Personal Loans Mostly Prioritized Over Credit Cards…

Credit Product 30+ DPD Rate*CanadaColombia India South Africa United States
Q3 2020
Credit Cards0.86%5.26%6.51%13.62%1.78%
Personal Loans0.51%4.62%5.46%15.30%1.11%
Q3 2019
Credit Cards1.41%3.35%5.03%14.03%2.94%
Personal Loans0.51%3.57%3.01%12.90%1.49%

*30 or more day delinquency rate at 12 months for consumers who possess at least one credit card and personal loan.

…But the Dynamic Shifts if Consumers Only Possess One Credit Card (except for Canada)

Credit Product 30+ DPD Rate**CanadaColombia India South Africa United States
Q3 2020
Credit Card1.11%3.30%4.68%11.81%1.48%
Personal Loans0.79%5.86%5.76%16.81%1.66%
Q3 2019
Credit Card1.89%2.63%4.19%12.18%2.62%
Personal Loans0.78%5.11%3.32%14.48%2.36%

**30 or more day delinquency rate at 12 months for consumers who possess one credit card and personal loan.

“Cash was not king during the early parts of the pandemic. Millions of people opted to use their credit cards to make digital transactions from the safety of their home for groceries, clothes or other everyday items,” said Matt Fabian, director of financial services research and consulting at TransUnion. “While consumers with a single credit card continued to prioritize payment of personal loans, unlike the trend we observed in other countries, we noticed the spread narrowing as consumers look to preserve their credit card to continue spending for digital transactions.”

These findings were further corroborated by a global behavioral survey of 2,667 consumers who possessed credit products in Canada, Brazil, Colombia, Hong Kong, India, South Africa, the United Kingdom and the United States. When we asked consumers across these regions to share their likelihood to make a payment between primary card (defined as the card they use most), secondary card and personal loan payments, it was clear that secondary credit card is the first payment they are likely to miss. Only 26% of Canadian consumers indicated that they are likely to prioritize the secondary card payment versus 37% of these consumers are likely to pay their primary card and another 37% of them would pay personal loans first.

Consumers reported that these preferences are driven by perceived consequences. Canadian consumers recognized that there will be consequences if they miss at least one credit card payment, with nearly three-quarters (72%) of respondents saying they expected negative impacts on their credit score if they missed one payment. The negative implication of a missed payment to a credit score was well understood most by credit card and personal loan holders. Approximately 68% of Canadian consumers with personal loans said a consequence of a missed payment would result in a lower credit score.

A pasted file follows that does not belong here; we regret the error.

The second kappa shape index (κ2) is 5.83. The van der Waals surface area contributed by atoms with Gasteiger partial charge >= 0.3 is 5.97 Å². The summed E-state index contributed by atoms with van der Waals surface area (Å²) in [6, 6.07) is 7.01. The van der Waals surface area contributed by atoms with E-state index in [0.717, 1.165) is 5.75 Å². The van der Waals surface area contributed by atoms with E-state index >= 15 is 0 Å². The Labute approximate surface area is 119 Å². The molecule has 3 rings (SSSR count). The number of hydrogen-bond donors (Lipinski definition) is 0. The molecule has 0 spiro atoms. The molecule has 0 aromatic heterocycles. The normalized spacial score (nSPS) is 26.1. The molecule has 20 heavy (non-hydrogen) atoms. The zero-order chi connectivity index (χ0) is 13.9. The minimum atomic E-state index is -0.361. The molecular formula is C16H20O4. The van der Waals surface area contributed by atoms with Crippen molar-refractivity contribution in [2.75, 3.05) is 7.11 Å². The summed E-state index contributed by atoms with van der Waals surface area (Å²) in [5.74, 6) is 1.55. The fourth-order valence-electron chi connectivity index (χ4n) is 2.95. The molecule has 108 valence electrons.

Deeper Dive into Canadian Payment Hierarchy Dynamics Shows Mortgage is Priority #1

In Canada, TransUnion’s study also focused on consumers that have five products in their wallet – auto loans, lines of credit, installments, credit cards and mortgages. Mortgages were prioritized over the other credit products, a dynamic that has held since Q1 2017.

For those consumers possessing auto loans, lines of credit, installments, credit cards and mortgages, the 30+ days past due delinquency rate at 12 months following observation was lowest for mortgages at 0.24%. Installment loans and auto loans had the second-lowest delinquency rates at 0.30% and 0.31%, respectively, followed by lines of credit at 0.39% and credit cards at 1.92%. Payment hierarchies in Canada appear stable when compared to the results for other countries where TransUnion operates.

Consumers Prioritizing Mortgages Above All Other Major Credit Products

Credit Product 30+ DPD Rate** - TimeframeQ3 2020Q3 2019
Auto Loans0.31%0.29%
Credit Cards1.92%2.26%